Is there a sociological or philosophical justification for trans* people for  appropriate the language of the Civil Rights and Social Justice Movements?

It happened again.  A few people got to together and decided to play Loki on the Internet in the name of exposing a perversion of the social justice movement.

In  early June, a person going by the screen name of prince-koyang created a new account on the microblog site Tumblr and made this post (punctuation and spelling is taken verbatim from the post):

“hello there. i’m new to tumblr and just thought i’d introduce myself. my name is jun, or june, depending on how i’m feeling. i’m a 16 year old pangender asexual demiplatonic. i’m also trans-racial (east asian) and otherkin (tabby cat). i have high-functioning autism as well. i’m glad to finally have found a community where i’m accepted & where i can post about my issues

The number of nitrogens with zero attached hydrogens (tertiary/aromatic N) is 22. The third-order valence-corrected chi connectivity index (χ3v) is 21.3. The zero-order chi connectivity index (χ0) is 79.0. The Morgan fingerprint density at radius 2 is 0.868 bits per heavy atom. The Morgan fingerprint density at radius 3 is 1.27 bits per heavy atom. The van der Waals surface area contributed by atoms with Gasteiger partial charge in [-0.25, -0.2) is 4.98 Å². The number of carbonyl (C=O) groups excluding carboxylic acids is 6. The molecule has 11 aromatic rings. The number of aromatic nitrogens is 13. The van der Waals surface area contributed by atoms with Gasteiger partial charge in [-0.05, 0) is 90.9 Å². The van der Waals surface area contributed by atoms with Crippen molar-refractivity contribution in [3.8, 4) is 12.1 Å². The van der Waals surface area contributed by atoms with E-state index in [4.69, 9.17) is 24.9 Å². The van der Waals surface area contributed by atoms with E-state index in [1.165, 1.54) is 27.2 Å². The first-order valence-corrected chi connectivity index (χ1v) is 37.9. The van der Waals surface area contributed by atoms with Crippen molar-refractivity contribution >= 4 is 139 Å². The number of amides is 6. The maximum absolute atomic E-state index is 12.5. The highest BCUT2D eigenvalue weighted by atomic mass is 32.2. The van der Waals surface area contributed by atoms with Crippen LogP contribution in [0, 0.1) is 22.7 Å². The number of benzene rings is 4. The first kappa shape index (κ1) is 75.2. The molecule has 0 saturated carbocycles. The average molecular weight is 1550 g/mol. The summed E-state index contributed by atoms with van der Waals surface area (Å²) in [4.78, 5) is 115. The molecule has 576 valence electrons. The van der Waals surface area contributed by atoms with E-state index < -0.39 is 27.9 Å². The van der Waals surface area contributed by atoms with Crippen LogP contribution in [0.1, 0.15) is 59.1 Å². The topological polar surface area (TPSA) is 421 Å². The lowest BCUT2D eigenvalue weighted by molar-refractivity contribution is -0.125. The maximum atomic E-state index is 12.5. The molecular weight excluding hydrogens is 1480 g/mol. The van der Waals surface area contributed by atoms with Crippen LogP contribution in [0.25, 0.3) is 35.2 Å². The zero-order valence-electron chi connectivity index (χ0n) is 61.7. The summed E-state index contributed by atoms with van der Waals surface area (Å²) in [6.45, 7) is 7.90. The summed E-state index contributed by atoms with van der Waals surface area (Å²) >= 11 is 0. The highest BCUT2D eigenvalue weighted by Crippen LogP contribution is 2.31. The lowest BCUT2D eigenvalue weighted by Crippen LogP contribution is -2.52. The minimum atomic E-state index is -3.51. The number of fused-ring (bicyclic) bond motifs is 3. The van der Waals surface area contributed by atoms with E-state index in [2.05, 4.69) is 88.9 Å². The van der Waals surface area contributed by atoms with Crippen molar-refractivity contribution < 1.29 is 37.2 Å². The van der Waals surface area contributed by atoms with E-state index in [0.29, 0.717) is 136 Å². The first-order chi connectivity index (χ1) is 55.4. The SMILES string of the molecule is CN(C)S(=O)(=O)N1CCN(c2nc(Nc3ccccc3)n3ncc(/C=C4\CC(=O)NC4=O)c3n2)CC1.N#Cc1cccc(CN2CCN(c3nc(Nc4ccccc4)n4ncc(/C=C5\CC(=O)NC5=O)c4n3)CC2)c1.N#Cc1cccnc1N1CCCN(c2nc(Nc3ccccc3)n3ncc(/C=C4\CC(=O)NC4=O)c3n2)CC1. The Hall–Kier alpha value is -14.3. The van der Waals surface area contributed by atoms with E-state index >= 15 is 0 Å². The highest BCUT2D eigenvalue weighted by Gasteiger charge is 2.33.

without being discriminated against.

: )

my pronouns are xie, xir, xis and xiself. please feel free to follow me — i’ll follow back!”

Of the comments to this intro, 20 were either “reblogs” where someone connected this post to their own blog, and “likes” which functions in the same manner as the Like button in FaceBook.  The remaining few comments were critical of the use of the term trans-racial and prince-koyang’sself-identifying as a feline Otherkin.  A few others warned xir (pronounced zir) to be cautious on Tumblr because there would be people who would be very vocal in their intolerance for xir differences.

On July 5, 2012 prince-koyang posted the following:

“This is starting to get kind of boring so I suppose it’s time to give it up. As some of our more astute readers have noticed, this is a troll blog — a collaborative trolling effort between three teenagers with too much time on their hands. None of us are autistic, pangender, asexual, demiromantic, transethnic, or a cat, although one of us is 16 and Canadian. It was fun while it lasted.